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Amsoil / Street Rodder Road Tour 2010

By March 12, 2010Uncategorized

The Cotati Speed Shop goes to work

When the Intercity truck showed up at Cotati Speed Shop, the Shadow Rods XL27 Road Tour car was well on its ways, but anyone who has built a street rod knows that there are a thousand details large and small that have to be taken care of even when you start with something as far along as our Shadow Rods roadster pickup.

One of the first chores for Zane Cullen and the Cotati crew was to install the Smeding Performance 427 Windsor. This Ford small-block stroker cranks out 462 hp with 529 lb-ft of torque and while those peak numbers are impressive, the engine’s power is stretched over a broad rpm range enhancing driveability. These engines come dyno-tuned with a printout, run on 91-octane fuel, and have an aggressive idle with plenty of vacuum power brake boosters.

Backing up the engine is a Ford AOD automatic transmission from Gearstar. As with all their transmissions, this one has all the latest factory updates along with a laundry list of performance upgrades that are proven performers. Along with Gearstar’s bulletproof internals ours came with an extra capacity aluminum oil pan, 360-degree adjustable shift linkage arm, Lokar throttle pressure cable and bracket, and a 30,000 GVW cooler with an integrated fan.

With the engine and trans in place, the built team installed the fuel and exhaust systems. Following Aeromotive’s suggestions, the fuel system is the return style. Fuel from the tank passes through a pre-filter, then the inline pump sends it through a return-style regulator, post filter, and onto a fuel log. For a nostalgic look the guys whipped up an exhaust system with Lakester-style headers from Patriot. Just for fun the included a pair of VaraFlow mufflers that will allow Road Tour leader, Jerry Dixey, to adjust the sound of the exhaust while he drives.

While part of the crew was working on the running gear, the rest of the gang was busy fabricating the transmission tunnel, installing the Z.C, and checking things off on the long list of “to do” items. It won’t be long until the Road Tour begins again for 2010. For more information on how to be part of it, check out www.streetrodderweb.com.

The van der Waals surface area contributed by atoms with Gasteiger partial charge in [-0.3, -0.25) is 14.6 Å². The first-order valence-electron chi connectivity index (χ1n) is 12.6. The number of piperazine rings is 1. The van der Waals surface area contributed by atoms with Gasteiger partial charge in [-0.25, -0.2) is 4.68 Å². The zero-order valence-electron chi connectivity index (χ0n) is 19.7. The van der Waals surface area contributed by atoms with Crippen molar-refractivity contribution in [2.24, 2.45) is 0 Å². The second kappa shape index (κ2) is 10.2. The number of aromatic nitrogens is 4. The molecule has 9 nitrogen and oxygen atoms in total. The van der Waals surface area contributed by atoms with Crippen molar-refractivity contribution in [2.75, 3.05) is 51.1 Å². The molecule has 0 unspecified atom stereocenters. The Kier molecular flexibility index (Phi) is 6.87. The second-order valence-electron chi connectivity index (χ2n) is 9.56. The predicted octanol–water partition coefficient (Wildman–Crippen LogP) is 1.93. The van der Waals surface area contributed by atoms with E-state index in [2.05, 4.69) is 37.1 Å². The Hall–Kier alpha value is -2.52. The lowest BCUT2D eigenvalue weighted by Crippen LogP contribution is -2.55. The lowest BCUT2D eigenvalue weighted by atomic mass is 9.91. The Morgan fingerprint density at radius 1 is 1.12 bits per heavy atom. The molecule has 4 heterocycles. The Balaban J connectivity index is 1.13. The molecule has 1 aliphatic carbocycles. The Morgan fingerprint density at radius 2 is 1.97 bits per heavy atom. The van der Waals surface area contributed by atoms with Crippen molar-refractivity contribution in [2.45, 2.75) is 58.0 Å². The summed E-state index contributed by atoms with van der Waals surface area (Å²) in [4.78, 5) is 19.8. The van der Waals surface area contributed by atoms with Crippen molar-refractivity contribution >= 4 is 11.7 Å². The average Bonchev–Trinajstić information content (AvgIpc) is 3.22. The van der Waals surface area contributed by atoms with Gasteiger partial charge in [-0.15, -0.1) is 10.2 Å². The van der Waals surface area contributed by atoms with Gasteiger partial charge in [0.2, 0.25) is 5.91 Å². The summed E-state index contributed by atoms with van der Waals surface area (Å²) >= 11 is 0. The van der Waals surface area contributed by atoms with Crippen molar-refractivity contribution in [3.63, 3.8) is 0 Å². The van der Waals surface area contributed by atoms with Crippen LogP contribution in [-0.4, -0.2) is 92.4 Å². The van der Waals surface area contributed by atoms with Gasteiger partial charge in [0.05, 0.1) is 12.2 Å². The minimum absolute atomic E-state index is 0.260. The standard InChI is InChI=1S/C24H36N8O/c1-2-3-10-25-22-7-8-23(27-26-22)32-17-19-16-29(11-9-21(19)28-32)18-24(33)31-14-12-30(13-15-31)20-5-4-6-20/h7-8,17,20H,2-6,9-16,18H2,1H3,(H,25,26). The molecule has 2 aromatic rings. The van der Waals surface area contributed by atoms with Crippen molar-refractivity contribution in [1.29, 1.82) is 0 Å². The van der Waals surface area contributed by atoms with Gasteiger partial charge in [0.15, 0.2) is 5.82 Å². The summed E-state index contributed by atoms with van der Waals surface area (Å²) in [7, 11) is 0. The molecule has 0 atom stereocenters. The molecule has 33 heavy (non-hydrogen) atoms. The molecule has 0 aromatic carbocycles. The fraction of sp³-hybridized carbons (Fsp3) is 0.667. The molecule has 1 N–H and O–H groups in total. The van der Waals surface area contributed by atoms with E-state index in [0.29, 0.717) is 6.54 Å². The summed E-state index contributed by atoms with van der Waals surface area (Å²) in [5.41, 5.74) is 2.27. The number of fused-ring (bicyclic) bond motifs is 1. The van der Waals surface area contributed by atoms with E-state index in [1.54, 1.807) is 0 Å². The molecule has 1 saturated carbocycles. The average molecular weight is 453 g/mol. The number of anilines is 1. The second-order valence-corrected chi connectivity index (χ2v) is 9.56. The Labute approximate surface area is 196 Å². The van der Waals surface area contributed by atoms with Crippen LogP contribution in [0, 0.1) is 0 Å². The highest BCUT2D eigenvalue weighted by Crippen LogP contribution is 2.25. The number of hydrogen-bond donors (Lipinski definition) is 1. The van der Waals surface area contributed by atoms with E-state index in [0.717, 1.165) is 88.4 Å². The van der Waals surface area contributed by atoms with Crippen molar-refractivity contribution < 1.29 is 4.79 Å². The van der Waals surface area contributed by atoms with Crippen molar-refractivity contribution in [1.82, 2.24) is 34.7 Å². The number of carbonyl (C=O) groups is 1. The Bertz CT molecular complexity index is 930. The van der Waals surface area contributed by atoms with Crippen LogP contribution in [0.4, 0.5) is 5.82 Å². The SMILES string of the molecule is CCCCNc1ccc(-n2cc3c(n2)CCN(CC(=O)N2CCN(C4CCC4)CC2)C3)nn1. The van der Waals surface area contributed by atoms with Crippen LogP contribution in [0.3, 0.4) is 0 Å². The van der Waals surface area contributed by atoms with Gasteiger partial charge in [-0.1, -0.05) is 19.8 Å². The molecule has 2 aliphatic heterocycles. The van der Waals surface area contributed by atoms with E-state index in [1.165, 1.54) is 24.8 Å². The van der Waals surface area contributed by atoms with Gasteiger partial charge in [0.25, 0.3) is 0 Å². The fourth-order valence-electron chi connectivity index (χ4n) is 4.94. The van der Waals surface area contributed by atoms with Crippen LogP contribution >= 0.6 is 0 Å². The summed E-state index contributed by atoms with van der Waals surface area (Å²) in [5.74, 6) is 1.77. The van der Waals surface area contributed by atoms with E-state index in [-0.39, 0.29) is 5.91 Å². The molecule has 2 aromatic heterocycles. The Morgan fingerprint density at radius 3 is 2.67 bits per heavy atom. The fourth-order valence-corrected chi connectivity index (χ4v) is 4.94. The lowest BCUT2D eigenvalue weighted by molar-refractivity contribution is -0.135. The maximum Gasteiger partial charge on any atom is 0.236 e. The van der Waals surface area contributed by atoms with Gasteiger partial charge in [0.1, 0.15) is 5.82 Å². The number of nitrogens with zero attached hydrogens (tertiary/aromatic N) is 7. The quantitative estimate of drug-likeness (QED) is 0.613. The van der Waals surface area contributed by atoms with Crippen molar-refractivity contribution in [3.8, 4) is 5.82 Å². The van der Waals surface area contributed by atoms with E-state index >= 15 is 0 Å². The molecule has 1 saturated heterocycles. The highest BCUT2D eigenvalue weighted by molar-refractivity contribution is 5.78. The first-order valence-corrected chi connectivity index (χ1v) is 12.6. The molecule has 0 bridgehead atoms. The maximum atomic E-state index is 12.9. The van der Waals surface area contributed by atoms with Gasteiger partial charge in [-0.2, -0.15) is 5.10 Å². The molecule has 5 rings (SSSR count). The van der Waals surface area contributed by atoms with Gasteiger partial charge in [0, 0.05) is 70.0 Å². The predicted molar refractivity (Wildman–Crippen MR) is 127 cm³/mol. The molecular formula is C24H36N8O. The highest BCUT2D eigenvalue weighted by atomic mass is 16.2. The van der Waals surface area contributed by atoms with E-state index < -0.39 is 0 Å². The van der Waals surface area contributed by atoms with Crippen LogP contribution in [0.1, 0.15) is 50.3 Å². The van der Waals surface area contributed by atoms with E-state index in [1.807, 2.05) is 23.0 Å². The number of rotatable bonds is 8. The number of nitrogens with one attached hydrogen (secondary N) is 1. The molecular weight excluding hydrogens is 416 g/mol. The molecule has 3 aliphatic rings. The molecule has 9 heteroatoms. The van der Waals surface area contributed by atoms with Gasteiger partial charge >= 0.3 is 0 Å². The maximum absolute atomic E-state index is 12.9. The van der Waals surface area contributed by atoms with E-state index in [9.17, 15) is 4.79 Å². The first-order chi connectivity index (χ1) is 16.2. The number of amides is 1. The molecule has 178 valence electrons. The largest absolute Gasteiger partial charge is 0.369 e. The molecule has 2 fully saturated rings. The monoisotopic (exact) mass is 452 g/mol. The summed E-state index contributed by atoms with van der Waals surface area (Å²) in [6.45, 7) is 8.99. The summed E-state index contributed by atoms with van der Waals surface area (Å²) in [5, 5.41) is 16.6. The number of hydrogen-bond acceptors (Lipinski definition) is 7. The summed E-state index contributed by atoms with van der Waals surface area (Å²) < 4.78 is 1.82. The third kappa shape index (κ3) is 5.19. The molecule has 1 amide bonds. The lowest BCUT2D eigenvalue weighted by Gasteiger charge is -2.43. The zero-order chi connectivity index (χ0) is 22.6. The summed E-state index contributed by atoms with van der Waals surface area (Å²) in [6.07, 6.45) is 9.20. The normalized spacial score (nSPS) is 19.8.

After delivery by Intercity Lines, the Cotati Speed Shop crew get a good look at the Shadow Rods roller, the basis for this year’s AMSOIL/STREET RODDER Road Tour roadster pickup.

One of the first chores was to drop the Smeding Extreme 347 Ford between the ‘rails. The engine came with the Vintage Air Front Runner drive system installed.

Backing up the potent small-block is a Gearstar-built Ford AOD. These four-speed automatic overdrives can handle the horsepower we’re throwing at it, and they don’t need a computer to operate.

The Gearstar converter offers the best of both worlds – enhanced, off-the-line performance thanks to its increased stall speed with a lockup function for increased highway mileage.

Shadow Rods XL27 motor mounts support the small-block while the headers are Patriot’s Lakester design.

Pipes leading to the mufflers from under the collectors snake their way over the framerails and under the car to a pair of Patriot VaraFlow mufflers.

The polished mufflers were fitted with three-hole flanges for a leak-free installation. The assembly on the side of the muffler operates the internal butterfly valve that controls exhaust flow.

Just visible inside the muffler is the electrically operated valve that determines how the exhaust flows through the core.

To prevent annoying rattles yet still provide the flexibility the exhaust system requires, the Cotati guys fabricated mounts from round stock that hook into rubber isolators.

Mandrel bends from Patriot were used to fabricate the pipes that wind through the tight confines under the car.

The aluminum fuel tank is from Shadow Rods. It’s secured to the frame via four tabs.

A gas tank cover is incorporated into the pickup bed. To install it the entire assembly drops down over the tank.

Aeromotive supplied the fuel system, including the pump, pre- and post-filters, fuel log, and all the fittings and line required.

To make less of a mess when changing elements, the Aeromotive fuel filter has a built-in shut-off valve.

An Aeromotive fuel log connects both of the carburetor’s fuel bowls and mounts a pressure gauge.

Lokar provided the Nostalgia shifter. The sticks come in two lengths: 16 and 23 inch.

Even though the AOD is a four-speed transmission, it has just three forward gear positions OD-D and 1.

Lokar also provided the transmission-mounted emergency brake assembly and cables.

The Lokar shifter can be moved fore and aft on the mounting bracket. Note the mount on the side of the transmission for the emergency brake handle.

With the low stance of the roadster pickup, and the dropped floor, a deep transmission tunnel is needed. Note the three holes in the side.

The Lokar emergency brake bolts to the bracket on the transmission through the holes in the tunnel. Even with the intrusion of the transmission there is plenty of interior room, and plenty of ground clearance for the trans pan as well.

Even a roadster needs heat and air (this one will have a top and side curtains). To keep the inside comfy, Cotati installed a Vintage Air ComPac Gen II unit.

This assembly bolts under the cowl and holds the Vintage Air air conditioning evaporator and mounts the steering column.

A bulkhead fitting was used to route the A/C and heater hoses through the firewall. A Lokar transmission dipstick is behind the passenger side valve cover.

Inside the passenger compartment short A/C and heater hoses run from the bulkhead fittings to the fittings on the evaporator case. Note the use of Dynamat for heat insulation.